If you don’t want to wait around for brands to reach out to you first, you can get the monetization ball rolling by getting your name on influencer lists. Places like Shoutcart or Grapevine allow you to add your account to a database where brands can find you. However, not all brand partnerships are the same. The two major types are affiliate marketing and sponsored content. With affiliate marketing, you partner with brands to sell their products for a commission. Becoming an affiliate is an easy way to start making money on Instagram if you don’t have a ton of followers, but it’s going to be a little extra side cash, at best. You can start by using services like ClickBank, or even Amazon’s Affiliate Program.
With sponsored content, you’re collaborating with a brand by sharing their product on your account. Although there are plenty of influencers who simply copy and paste whatever caption the brand sends them, it’s better to tailor the content so that it fits your brand and voice. Accepting too many sponsored posts that seem off-brand might tarnish your reputation and hurt your engagement.
“I probably turn down more deals than I accept,” Jeremy said. “If I just put my name and my face on every brand that ever emailed me, I would lose my voice and people wouldn’t trust me.”
But, if sorting through unappealing offers isn’t your cup of tea, you can also take the more proactive approach and reach out directly to brands you want to work with by pitching them your collaboration ideas. And, if all this negotiation talk sounds overwhelming, you can also just leave it all up to someone else.
“I work with a manager who runs this side of things,” Katie said about her brand partnerships. “I like to focus as much time as I can on the creative side.”
If making a living on Instagram is your end-all goal, you should be aware of what you’re getting yourself into. For one, it’s not easy. Although influencers make their lives appear to be perfect on Instagram, they’re not actually eating and shopping all day. The reality is that there’s a lot of unglamorous work that’s not photo-worthy, like sitting through business meetings, writing and replying to emails and sending out invoices.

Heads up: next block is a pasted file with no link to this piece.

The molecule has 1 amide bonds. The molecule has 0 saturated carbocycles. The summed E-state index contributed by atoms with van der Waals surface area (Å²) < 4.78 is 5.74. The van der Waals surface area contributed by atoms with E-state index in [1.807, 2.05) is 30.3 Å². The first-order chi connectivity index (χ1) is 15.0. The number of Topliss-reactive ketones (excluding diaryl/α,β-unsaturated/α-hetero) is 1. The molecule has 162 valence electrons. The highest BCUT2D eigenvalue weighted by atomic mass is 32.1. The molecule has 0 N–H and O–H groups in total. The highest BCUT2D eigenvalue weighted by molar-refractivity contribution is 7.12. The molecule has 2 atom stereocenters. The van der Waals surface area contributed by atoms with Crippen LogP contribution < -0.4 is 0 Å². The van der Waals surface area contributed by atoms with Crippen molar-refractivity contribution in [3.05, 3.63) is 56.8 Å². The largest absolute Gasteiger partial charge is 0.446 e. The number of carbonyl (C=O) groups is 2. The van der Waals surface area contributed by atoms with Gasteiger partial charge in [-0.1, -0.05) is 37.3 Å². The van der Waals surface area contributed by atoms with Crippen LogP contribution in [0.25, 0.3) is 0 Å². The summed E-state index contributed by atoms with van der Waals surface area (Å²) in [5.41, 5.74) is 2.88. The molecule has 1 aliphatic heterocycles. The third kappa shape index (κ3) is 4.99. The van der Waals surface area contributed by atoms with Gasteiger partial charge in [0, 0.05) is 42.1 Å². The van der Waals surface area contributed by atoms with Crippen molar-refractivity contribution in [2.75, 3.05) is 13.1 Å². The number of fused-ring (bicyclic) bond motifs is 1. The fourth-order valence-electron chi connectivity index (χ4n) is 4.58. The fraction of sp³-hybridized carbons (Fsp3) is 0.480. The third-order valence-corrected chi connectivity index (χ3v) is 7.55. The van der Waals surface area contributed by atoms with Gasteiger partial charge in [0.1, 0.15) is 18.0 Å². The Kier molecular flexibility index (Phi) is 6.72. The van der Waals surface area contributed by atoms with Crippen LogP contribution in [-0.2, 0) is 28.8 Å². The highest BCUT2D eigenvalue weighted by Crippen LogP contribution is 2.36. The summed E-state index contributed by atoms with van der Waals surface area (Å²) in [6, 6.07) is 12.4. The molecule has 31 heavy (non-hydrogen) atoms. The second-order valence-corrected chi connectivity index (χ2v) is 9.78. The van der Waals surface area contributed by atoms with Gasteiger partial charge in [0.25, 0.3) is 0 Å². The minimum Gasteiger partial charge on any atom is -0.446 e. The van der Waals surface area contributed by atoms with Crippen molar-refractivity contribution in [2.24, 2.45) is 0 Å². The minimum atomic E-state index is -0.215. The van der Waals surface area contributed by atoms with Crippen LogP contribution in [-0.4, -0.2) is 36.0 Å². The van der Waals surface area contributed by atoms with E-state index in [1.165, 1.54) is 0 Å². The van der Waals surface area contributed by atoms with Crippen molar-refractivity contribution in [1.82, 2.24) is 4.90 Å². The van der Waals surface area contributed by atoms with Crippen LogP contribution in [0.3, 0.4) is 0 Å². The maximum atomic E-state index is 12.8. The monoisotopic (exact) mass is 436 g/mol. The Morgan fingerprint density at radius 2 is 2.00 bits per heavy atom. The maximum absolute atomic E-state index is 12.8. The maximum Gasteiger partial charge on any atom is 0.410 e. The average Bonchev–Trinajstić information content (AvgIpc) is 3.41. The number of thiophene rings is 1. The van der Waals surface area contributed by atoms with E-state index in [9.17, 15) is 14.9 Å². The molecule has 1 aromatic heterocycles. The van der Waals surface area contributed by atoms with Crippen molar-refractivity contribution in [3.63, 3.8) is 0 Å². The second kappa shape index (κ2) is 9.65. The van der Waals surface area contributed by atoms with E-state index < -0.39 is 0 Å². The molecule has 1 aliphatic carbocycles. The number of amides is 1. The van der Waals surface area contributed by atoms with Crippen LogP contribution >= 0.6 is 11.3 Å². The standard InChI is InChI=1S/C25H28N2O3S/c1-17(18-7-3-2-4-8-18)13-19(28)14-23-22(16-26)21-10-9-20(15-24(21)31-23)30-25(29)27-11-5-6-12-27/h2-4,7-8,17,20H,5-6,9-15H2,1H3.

“The majority of my day is spent just editing photos and videos and emails,” Jeremy said. “I can just sit and work all night. It’s just an endless edit. It never, ever ends.”
Although everyone loves to hate the dreaded 9-to-5, the corporate world does have its fair share of perks, namely a benefits package that includes health insurance and a steady paycheck. Switching from full-time work to making a living on Instagram can be a huge mental hurdle to overcome. And, even if you’re willing to deal with the risks, there’s the fact that Instagram is merely a platform. Basing your entire income stream and business on just Instagram might leave you burned and regretting the decision later. After all, remember “Vine stars”?
“I think it’s unwise to become so dependent on a single platform as a means to earn a living,” Katie said. “Instagram is their own company and they can change the rules whenever they wish, which can impose a lot of downsides (for instance, the algorithm changes). Another platform could come around and make Instagram insignificant, too. It’s good to keep those things in mind.”
If you’re looking to take advantage of the platform and make money on Instagram, just remember that authenticity is key. If you have a genuine passion and you have a brand voice that’s unique to you, people will support you regardless of what platform you’re on. “It’s all authenticity,” Jeremy said. “At the end of the day, you can’t fake it.”
Lead image via Getty